By Maria Libera Ascierto, MS, PhD
Associate Professor Translational Cancer Immunology
Director “The Rosalie and Harold R Brown Cancer Immunotherapy” Program
Providence Saint John’s Cancer Institute
One issue in medicine is the lack of connection that can sometimes exist between the clinic—where patients are seen and treated—and the laboratory—where research is conducted. This lack of connection is often a translation problem: Promising laboratory discoveries need to be translated into clinical applications, and clinical questions need to be translated into laboratory research projects.
To address this gap, the term translational medicine was introduced in the 1990s thus gaining wide usage in the early 2000s. Originally, translational medical research emerged from a class of medical research called “bench-to-bedside” that aimed to transfer scientific knowledge more directly from the laboratory (bench) to patients (bedside) and vice versa.
In 2003, the Institute of Medicine’s Clinical Research Roundtable described the current terminology and model of translational research as a two-phase process of research, progressing from:
- basic science to clinical science; and
- clinical science to public health impact.
Currently, there is not a clear definition of translational medicine because this growing discipline means different things to different people.
However, I like to define translational medicine (also referred to as translational science) as biomedical research that aims to eliminate the barriers between laboratory and clinical practice and expedite the discovery in the laboratory of new diagnostic tools or treatments by using a multidisciplinary approach focused on the integration of basic research, clinical research, and patient-oriented research.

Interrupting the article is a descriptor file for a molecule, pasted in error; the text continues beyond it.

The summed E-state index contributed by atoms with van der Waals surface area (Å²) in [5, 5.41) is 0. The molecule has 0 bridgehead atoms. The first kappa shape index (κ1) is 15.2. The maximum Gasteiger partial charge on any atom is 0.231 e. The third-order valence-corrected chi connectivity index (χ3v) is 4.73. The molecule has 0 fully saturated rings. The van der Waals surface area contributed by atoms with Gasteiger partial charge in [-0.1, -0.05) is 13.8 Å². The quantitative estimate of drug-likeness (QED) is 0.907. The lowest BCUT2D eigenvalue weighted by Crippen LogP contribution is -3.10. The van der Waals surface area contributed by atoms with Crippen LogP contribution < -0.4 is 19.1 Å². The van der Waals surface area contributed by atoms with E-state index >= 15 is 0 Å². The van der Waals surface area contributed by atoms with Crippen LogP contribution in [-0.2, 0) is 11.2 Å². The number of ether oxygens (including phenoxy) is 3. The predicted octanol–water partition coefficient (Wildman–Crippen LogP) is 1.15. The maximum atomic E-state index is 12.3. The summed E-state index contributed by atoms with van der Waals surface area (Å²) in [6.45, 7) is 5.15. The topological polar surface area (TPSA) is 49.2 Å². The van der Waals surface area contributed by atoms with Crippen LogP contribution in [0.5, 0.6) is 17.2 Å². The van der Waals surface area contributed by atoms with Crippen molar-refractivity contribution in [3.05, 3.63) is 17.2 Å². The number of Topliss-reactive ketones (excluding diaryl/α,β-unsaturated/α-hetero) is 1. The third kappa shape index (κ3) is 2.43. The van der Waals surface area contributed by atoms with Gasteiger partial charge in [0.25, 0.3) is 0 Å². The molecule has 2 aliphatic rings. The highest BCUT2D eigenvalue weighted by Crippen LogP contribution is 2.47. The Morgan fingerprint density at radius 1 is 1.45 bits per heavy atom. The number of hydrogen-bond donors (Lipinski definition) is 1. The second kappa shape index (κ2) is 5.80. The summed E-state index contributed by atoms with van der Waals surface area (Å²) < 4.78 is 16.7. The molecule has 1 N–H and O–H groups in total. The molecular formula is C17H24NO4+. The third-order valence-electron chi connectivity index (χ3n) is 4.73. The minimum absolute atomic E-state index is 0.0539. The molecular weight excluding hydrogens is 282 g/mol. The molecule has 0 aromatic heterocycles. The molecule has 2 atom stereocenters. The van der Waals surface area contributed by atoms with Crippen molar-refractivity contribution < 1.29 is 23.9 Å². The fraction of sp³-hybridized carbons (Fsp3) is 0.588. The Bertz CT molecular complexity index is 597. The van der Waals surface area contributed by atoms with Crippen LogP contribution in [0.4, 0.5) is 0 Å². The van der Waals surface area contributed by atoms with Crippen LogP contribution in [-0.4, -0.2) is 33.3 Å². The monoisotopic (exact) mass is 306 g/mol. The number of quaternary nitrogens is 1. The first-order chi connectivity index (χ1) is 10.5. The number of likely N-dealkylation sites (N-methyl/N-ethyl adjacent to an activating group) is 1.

In other words, translational medicine converts promising laboratory discoveries into clinical applications and attempts to answer clinical questions with the use of laboratory research to facilitate prediction, prevention, diagnosis, and treatment of diseases. By doing so, translational medicine aims to transform the basic investigational achievements of medical biology into practical theory, technology, and methods that will bridge laboratory and clinical practice.
This means that translational medicine needs to follow a bi-directional workflow that encompasses:
- bench-to-bedside factors, which aim to increase the efficiency by which new therapeutic strategies developed through research are tested clinically on patients; and
- bedside-to-bench factors, which provide novel sources (patients’ specimens, patients’ feedback) which will be used by scientists to promote new treatments and discover new tools to help patients’ lives.
Why is the patient’s contribution so important for translational medicine?
Translational medicine involves a more patient-centric approach to medicine than the traditional process. The role of the patient in this research is considered critical: Patients provide the biospecimens from which biomarkers at the molecular and immune level can be identified and are then used to develop diagnostics and drugs targeted at sub-groups of disease. Patients become the real heroes of translational medicine and the true protagonists of all the advances in novel therapeutic interventions.